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How Cryptocurrencies Gain Value – Crypto Trading Fundamentals

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How Cryptocurrencies Gain Value – Crypto Trading Fundamentals

Over the past several years, cryptocurrencies have been staging volatile price moves that have made and broken many an investor’s careers. News of traders making millions practically overnight has spearheaded their widespread adoption. Every investor, individual or institutional, is looking to benefit from such significant rallies. However, what causes these price swings? Seeing as cryptocurrencies are intangible, virtual assets, how can they be worth as much as they are? Before we dive into this, let’s look at how fiat currency gains value.

The value of fiat in focus

If we’re getting down to brass tacks, fiat, or any other currency, really, it only holds value because people are in consensus that it does. Think about it, the paper on which the $100 bill is printed is nearly worthless. So is that of a 20 euro bill. Initially, the US dollar was backed by gold, which dictated its value. When that backing was dropped, people just agreed that a piece of paper with the face of a dead president could be traded for a specific amount of goods and services.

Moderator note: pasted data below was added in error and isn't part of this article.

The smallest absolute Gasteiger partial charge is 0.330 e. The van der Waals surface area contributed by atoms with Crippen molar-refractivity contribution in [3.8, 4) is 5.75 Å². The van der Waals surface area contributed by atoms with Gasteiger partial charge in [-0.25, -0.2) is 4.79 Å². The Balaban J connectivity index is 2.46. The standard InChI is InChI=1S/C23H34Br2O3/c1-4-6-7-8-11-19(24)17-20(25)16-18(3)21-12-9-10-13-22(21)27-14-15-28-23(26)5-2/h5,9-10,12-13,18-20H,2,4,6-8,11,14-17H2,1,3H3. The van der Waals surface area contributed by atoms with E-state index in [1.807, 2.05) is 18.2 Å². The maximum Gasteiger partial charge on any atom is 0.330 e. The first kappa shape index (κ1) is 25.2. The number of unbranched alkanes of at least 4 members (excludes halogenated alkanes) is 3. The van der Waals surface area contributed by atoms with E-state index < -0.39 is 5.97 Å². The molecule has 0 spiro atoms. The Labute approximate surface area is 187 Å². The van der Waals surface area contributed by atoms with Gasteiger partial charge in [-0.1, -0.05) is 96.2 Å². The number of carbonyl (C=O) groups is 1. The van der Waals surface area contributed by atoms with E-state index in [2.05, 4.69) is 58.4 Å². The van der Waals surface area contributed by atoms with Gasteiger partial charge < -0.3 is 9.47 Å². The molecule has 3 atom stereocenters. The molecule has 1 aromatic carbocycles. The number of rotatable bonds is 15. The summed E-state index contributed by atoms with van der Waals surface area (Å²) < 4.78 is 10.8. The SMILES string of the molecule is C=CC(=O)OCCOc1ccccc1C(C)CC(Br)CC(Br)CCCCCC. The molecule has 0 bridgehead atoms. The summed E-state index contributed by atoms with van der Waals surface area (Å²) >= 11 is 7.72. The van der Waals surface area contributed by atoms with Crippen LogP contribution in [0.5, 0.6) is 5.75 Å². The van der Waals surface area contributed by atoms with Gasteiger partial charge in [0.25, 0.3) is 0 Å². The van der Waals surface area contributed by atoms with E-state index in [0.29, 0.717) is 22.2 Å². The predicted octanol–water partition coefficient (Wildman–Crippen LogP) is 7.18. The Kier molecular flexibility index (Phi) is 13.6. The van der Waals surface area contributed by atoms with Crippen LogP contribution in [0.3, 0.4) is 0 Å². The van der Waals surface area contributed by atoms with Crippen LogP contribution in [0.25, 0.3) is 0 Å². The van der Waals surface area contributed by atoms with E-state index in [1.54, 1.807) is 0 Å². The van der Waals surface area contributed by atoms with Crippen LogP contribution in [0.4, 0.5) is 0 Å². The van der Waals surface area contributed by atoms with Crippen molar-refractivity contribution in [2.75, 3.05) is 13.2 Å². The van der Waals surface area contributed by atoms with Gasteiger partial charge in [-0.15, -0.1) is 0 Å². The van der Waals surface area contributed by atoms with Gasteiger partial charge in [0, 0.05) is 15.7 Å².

Fiat currencies are mainly controlled by central banks and, by extension, the government. These banks can print as much of this money as they wish, which could result in inflation. What’s more, if the central bank or government is rendered incapable of backing their own currency, such currencies tend to crash. 

The supply and demand of fiat also play a role in its valuation. For instance, if foreign governments hold USD reserves, it reduces the greenback’s supply and raises its value. If, for some reason, these governments all cashed in these reserves, the dollar’s value would plummet.

Factors that contribute to a cryptocurrency’s value

Supply and demand

Much like their fiat counterparts, crypto derives its value from its supply and demand. As a matter of fact, any tradable commodity’s valuation is dependent on the relationship between its supply and demand. If demand goes up faster than supply, then the commodity’s price goes up. If demand falls relative to supply, so does its price. 

Some cryptocurrencies, such as BTC, have a fixed supply. Hence, their value cannot be brought down by inflationary pressures. Others, like ETH, have no maximum supply but have mechanisms to ensure a fixed increase in supply. Other tokens execute regular burns to control the supply of coins in circulation. 

Demand for crypto can increase when a project has increased utility or enjoys widespread hype. Popular DeFi projects, for instance, have led to a spike in their native tokens. This has been positive for ETH as well, as Ethereum is the most popular host platform for such projects.    

Competition